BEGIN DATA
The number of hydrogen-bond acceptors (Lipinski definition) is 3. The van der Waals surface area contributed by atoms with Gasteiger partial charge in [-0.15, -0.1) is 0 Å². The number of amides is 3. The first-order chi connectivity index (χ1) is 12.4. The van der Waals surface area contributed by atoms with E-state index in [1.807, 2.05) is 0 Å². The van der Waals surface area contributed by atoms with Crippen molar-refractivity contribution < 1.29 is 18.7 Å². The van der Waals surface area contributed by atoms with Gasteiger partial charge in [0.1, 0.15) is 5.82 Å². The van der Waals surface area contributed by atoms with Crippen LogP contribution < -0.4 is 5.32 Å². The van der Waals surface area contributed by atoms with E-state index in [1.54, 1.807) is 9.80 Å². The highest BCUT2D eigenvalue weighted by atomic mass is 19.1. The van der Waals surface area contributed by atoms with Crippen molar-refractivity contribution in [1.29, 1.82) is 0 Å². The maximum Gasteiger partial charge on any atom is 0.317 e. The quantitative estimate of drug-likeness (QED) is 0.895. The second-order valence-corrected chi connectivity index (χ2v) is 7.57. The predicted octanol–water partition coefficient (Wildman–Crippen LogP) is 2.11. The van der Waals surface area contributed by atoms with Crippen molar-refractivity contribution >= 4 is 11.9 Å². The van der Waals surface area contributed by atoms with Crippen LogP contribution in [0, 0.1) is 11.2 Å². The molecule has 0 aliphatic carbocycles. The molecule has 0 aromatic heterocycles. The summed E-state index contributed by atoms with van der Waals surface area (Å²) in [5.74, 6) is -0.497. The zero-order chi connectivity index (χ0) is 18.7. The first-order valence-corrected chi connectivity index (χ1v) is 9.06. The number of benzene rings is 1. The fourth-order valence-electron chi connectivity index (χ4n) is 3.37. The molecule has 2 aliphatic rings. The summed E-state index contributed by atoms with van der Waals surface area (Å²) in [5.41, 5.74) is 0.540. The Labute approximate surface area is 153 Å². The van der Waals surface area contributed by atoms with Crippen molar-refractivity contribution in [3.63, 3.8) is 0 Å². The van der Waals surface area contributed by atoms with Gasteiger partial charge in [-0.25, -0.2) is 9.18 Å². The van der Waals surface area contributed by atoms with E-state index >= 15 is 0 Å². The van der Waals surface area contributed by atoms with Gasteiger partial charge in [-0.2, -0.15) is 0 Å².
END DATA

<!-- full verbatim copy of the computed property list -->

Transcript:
The number of hydrogen-bond acceptors (Lipinski definition) is 3. The van der Waals surface area contributed by atoms with Gasteiger partial charge in [-0.15, -0.1) is 0 Å². The number of amides is 3. The first-order chi connectivity index (χ1) is 12.4. The van der Waals surface area contributed by atoms with E-state index in [1.807, 2.05) is 0 Å². The van der Waals surface area contributed by atoms with Crippen molar-refractivity contribution < 1.29 is 18.7 Å². The van der Waals surface area contributed by atoms with Gasteiger partial charge in [0.1, 0.15) is 5.82 Å². The van der Waals surface area contributed by atoms with Crippen LogP contribution < -0.4 is 5.32 Å². The van der Waals surface area contributed by atoms with E-state index in [1.54, 1.807) is 9.80 Å². The highest BCUT2D eigenvalue weighted by atomic mass is 19.1. The van der Waals surface area contributed by atoms with Crippen molar-refractivity contribution in [1.29, 1.82) is 0 Å². The maximum Gasteiger partial charge on any atom is 0.317 e. The quantitative estimate of drug-likeness (QED) is 0.895. The second-order valence-corrected chi connectivity index (χ2v) is 7.57. The predicted octanol–water partition coefficient (Wildman–Crippen LogP) is 2.11. The van der Waals surface area contributed by atoms with Crippen molar-refractivity contribution >= 4 is 11.9 Å². The van der Waals surface area contributed by atoms with Crippen LogP contribution in [0, 0.1) is 11.2 Å². The molecule has 0 aliphatic carbocycles. The molecule has 0 aromatic heterocycles. The summed E-state index contributed by atoms with van der Waals surface area (Å²) in [5.74, 6) is -0.497. The zero-order chi connectivity index (χ0) is 18.7. The first-order valence-corrected chi connectivity index (χ1v) is 9.06. The number of benzene rings is 1. The fourth-order valence-electron chi connectivity index (χ4n) is 3.37. The molecule has 2 aliphatic rings. The summed E-state index contributed by atoms with van der Waals surface area (Å²) in [5.41, 5.74) is 0.540. The Labute approximate surface area is 153 Å². The van der Waals surface area contributed by atoms with Crippen molar-refractivity contribution in [3.63, 3.8) is 0 Å². The van der Waals surface area contributed by atoms with Gasteiger partial charge in [-0.25, -0.2) is 9.18 Å². The van der Waals surface area contributed by atoms with E-state index >= 15 is 0 Å². The van der Waals surface area contributed by atoms with Gasteiger partial charge in [-0.2, -0.15) is 0 Å².